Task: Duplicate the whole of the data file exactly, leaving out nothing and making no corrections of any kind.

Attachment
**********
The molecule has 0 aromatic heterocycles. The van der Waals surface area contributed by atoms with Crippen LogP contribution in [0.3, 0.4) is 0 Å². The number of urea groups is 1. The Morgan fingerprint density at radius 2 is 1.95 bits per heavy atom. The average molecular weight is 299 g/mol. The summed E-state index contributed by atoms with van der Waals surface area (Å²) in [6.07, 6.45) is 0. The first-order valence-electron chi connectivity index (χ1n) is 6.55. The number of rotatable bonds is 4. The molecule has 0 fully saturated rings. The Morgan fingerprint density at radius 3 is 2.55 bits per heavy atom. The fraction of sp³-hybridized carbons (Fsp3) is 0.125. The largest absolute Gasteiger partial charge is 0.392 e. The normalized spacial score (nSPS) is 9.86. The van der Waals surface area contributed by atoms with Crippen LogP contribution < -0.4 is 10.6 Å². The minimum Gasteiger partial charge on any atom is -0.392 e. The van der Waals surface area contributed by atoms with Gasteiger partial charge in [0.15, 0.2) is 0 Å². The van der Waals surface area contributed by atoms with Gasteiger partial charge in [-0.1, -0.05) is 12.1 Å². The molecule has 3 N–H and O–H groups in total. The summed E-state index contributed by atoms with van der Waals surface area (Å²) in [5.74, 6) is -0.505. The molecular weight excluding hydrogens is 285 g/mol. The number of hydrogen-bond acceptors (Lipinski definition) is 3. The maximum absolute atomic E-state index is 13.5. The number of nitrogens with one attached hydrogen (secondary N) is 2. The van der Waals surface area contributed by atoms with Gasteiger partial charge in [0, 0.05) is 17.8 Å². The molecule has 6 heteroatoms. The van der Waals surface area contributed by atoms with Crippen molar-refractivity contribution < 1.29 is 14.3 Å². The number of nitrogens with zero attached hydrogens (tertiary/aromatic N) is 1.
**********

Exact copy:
The molecule has 0 aromatic heterocycles. The van der Waals surface area contributed by atoms with Crippen LogP contribution in [0.3, 0.4) is 0 Å². The number of urea groups is 1. The Morgan fingerprint density at radius 2 is 1.95 bits per heavy atom. The average molecular weight is 299 g/mol. The summed E-state index contributed by atoms with van der Waals surface area (Å²) in [6.07, 6.45) is 0. The first-order valence-electron chi connectivity index (χ1n) is 6.55. The number of rotatable bonds is 4. The molecule has 0 fully saturated rings. The Morgan fingerprint density at radius 3 is 2.55 bits per heavy atom. The fraction of sp³-hybridized carbons (Fsp3) is 0.125. The largest absolute Gasteiger partial charge is 0.392 e. The normalized spacial score (nSPS) is 9.86. The van der Waals surface area contributed by atoms with Crippen LogP contribution < -0.4 is 10.6 Å². The minimum Gasteiger partial charge on any atom is -0.392 e. The van der Waals surface area contributed by atoms with Gasteiger partial charge in [0.15, 0.2) is 0 Å². The van der Waals surface area contributed by atoms with Gasteiger partial charge in [-0.1, -0.05) is 12.1 Å². The molecule has 3 N–H and O–H groups in total. The summed E-state index contributed by atoms with van der Waals surface area (Å²) in [5.74, 6) is -0.505. The molecular weight excluding hydrogens is 285 g/mol. The number of hydrogen-bond acceptors (Lipinski definition) is 3. The maximum absolute atomic E-state index is 13.5. The number of nitrogens with one attached hydrogen (secondary N) is 2. The van der Waals surface area contributed by atoms with Gasteiger partial charge in [0, 0.05) is 17.8 Å². The molecule has 6 heteroatoms. The van der Waals surface area contributed by atoms with Crippen molar-refractivity contribution < 1.29 is 14.3 Å². The number of nitrogens with zero attached hydrogens (tertiary/aromatic N) is 1.